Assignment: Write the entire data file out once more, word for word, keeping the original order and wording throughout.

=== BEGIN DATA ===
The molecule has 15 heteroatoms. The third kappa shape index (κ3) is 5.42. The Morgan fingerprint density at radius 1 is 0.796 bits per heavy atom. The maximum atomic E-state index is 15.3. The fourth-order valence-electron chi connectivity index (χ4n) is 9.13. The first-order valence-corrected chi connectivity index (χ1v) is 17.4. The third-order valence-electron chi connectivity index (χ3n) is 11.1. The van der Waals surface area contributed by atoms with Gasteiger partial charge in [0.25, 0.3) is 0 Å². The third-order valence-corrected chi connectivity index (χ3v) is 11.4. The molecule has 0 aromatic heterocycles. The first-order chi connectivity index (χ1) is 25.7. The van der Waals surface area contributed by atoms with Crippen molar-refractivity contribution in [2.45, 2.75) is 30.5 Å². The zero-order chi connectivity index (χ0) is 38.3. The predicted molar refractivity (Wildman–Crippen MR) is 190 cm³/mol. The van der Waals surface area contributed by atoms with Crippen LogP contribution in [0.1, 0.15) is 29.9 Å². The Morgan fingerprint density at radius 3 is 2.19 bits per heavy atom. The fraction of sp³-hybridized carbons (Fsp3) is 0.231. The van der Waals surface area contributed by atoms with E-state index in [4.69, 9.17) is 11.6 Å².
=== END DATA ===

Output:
The molecule has 15 heteroatoms. The third kappa shape index (κ3) is 5.42. The Morgan fingerprint density at radius 1 is 0.796 bits per heavy atom. The maximum atomic E-state index is 15.3. The fourth-order valence-electron chi connectivity index (χ4n) is 9.13. The first-order valence-corrected chi connectivity index (χ1v) is 17.4. The third-order valence-electron chi connectivity index (χ3n) is 11.1. The van der Waals surface area contributed by atoms with Gasteiger partial charge in [0.25, 0.3) is 0 Å². The third-order valence-corrected chi connectivity index (χ3v) is 11.4. The molecule has 0 aromatic heterocycles. The first-order chi connectivity index (χ1) is 25.7. The van der Waals surface area contributed by atoms with Crippen molar-refractivity contribution in [2.45, 2.75) is 30.5 Å². The zero-order chi connectivity index (χ0) is 38.3. The predicted molar refractivity (Wildman–Crippen MR) is 190 cm³/mol. The van der Waals surface area contributed by atoms with Crippen LogP contribution in [0.1, 0.15) is 29.9 Å². The Morgan fingerprint density at radius 3 is 2.19 bits per heavy atom. The fraction of sp³-hybridized carbons (Fsp3) is 0.231. The van der Waals surface area contributed by atoms with E-state index in [4.69, 9.17) is 11.6 Å².